Before the Honeyford Affair, Ray Honeyford was simply the mild-mannered head of a Bradford middle school.
The scandal that would bear his name broke in 1984, when he published an article claiming that multiculturalism was adversely affecting pupils' education. Immediately he became a hero to the political right, the embodiment of evil to the left. Parents picketed his school; death threats followed. His teaching career was over.
Raymond Honeyford was born in Manchester in February 1934, the son of a wounded war veteran. Ray, his parents and his 10 siblings, six of whom died in childhood, lived in a terraced house with no inside toilet and no books.
Having failed his 11-plus, Ray left school at 15. Working in an office during the day, he trained as a teacher in the evening. Later, he took an MA in linguistics at Lancaster University.
His career, at a succession of Manchester secondaries, was devoted to disadvantaged pupils: education, he believed, could transform their lives, as it had transformed his own. In 1981 he was appointed head of Drummond Middle School in Bradford, where more than 90 per cent of the pupils were Asian.
His first brush with controversy came a year later, when he wrote an article for TES. In it, he attacked the policy of multiculturalism, which encouraged pupils to retain their heritage culture and language, even at the expense of a shared British identity.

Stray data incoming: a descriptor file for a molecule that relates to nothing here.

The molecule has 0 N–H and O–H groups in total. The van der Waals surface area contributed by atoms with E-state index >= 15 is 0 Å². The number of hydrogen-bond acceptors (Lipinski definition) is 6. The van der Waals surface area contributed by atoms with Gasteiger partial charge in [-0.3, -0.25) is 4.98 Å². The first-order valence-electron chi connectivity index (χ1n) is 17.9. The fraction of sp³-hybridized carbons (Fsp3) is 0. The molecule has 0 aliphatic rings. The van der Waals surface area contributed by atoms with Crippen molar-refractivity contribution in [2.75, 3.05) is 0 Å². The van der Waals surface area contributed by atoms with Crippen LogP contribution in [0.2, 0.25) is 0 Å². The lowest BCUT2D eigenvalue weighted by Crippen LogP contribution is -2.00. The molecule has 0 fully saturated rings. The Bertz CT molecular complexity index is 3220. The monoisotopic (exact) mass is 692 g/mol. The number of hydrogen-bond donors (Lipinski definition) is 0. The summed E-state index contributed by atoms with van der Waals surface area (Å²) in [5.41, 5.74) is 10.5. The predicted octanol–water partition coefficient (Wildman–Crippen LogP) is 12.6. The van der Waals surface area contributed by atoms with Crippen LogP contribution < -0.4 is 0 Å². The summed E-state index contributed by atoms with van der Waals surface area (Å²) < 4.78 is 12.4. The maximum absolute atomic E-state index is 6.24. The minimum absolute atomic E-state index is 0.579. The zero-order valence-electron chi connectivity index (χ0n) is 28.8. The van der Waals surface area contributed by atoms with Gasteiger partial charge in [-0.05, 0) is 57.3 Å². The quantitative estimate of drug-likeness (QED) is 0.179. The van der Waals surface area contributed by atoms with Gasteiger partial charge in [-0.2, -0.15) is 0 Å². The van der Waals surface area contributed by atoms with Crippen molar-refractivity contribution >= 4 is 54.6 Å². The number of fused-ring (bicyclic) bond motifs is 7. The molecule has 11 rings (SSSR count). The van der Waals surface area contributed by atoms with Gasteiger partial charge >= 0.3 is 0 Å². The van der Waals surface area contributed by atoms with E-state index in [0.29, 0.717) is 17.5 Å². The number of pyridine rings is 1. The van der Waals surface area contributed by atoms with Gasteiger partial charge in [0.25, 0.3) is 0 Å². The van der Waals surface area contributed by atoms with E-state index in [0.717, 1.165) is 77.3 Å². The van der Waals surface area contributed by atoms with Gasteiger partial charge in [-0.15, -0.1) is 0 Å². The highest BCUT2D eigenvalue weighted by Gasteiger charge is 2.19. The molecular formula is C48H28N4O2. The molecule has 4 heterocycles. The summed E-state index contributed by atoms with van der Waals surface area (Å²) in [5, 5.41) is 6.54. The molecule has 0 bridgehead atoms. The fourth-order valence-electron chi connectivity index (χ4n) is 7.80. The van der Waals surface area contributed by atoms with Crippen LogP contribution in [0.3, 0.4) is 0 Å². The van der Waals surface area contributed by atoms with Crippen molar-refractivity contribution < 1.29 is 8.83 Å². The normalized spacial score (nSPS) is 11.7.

Two years later, he published a piece in The Salisbury Review. In language that, at very best, was injudicious - "the hysterical political temperament of the Indian subcontinent" - he condemned political correctness as effective censorship.
"Decent people are not only afraid of voicing certain thoughts, they are uncertain even of their right to think those thoughts," he wrote. Then he accused Pakistani families of taking children out of school during term time and claimed that Muslim parents barred their daughters from drama and dance, "imposing a purdah mentality in schools".
Parents gathered in picket lines outside Drummond school; there were death threats. Pupils wore badges reading "Hate your headmaster". Some parents supported him, but they did so silently, for fear of reprisals.
He was suspended in April 1985. After a successful appeal to the High Court, he was reinstated in September. But parents responded by keeping their children away from school. And so, in December, he agreed to take early retirement, eased with a generous payout. He did not return to teaching. Instead he served on the education panel of the right-leaning Centre for Policy Studies and as a Conservative councillor in Bury.
He continued to maintain that he had only wanted the best for disadvantaged pupils. In 2004, he found mild vindication in the Commission for Racial Equality's recommendation that children should be given "a core of Britishness".
Ray Honeyford died on 5 February. He is survived by two sons from his first marriage and by his second wife, Angela.